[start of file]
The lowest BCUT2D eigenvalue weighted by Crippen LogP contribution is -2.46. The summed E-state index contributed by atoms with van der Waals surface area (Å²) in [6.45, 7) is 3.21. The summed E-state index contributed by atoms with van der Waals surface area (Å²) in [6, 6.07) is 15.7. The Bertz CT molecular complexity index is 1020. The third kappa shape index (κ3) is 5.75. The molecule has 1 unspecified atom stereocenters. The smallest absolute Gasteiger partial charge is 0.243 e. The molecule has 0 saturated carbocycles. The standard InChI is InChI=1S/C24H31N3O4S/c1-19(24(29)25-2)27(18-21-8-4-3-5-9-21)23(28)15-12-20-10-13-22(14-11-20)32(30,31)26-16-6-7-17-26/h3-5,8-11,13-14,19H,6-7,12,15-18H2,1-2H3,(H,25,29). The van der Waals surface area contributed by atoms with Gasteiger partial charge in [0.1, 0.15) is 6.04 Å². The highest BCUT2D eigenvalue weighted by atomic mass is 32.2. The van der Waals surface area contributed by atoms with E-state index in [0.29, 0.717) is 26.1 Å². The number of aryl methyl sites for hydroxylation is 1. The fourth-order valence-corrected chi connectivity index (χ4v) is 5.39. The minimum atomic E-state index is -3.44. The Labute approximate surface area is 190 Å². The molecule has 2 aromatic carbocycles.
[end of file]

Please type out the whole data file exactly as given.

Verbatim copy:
The lowest BCUT2D eigenvalue weighted by Crippen LogP contribution is -2.46. The summed E-state index contributed by atoms with van der Waals surface area (Å²) in [6.45, 7) is 3.21. The summed E-state index contributed by atoms with van der Waals surface area (Å²) in [6, 6.07) is 15.7. The Bertz CT molecular complexity index is 1020. The third kappa shape index (κ3) is 5.75. The molecule has 1 unspecified atom stereocenters. The smallest absolute Gasteiger partial charge is 0.243 e. The molecule has 0 saturated carbocycles. The standard InChI is InChI=1S/C24H31N3O4S/c1-19(24(29)25-2)27(18-21-8-4-3-5-9-21)23(28)15-12-20-10-13-22(14-11-20)32(30,31)26-16-6-7-17-26/h3-5,8-11,13-14,19H,6-7,12,15-18H2,1-2H3,(H,25,29). The van der Waals surface area contributed by atoms with Gasteiger partial charge in [0.1, 0.15) is 6.04 Å². The highest BCUT2D eigenvalue weighted by atomic mass is 32.2. The van der Waals surface area contributed by atoms with E-state index in [0.29, 0.717) is 26.1 Å². The number of aryl methyl sites for hydroxylation is 1. The fourth-order valence-corrected chi connectivity index (χ4v) is 5.39. The minimum atomic E-state index is -3.44. The Labute approximate surface area is 190 Å². The molecule has 2 aromatic carbocycles.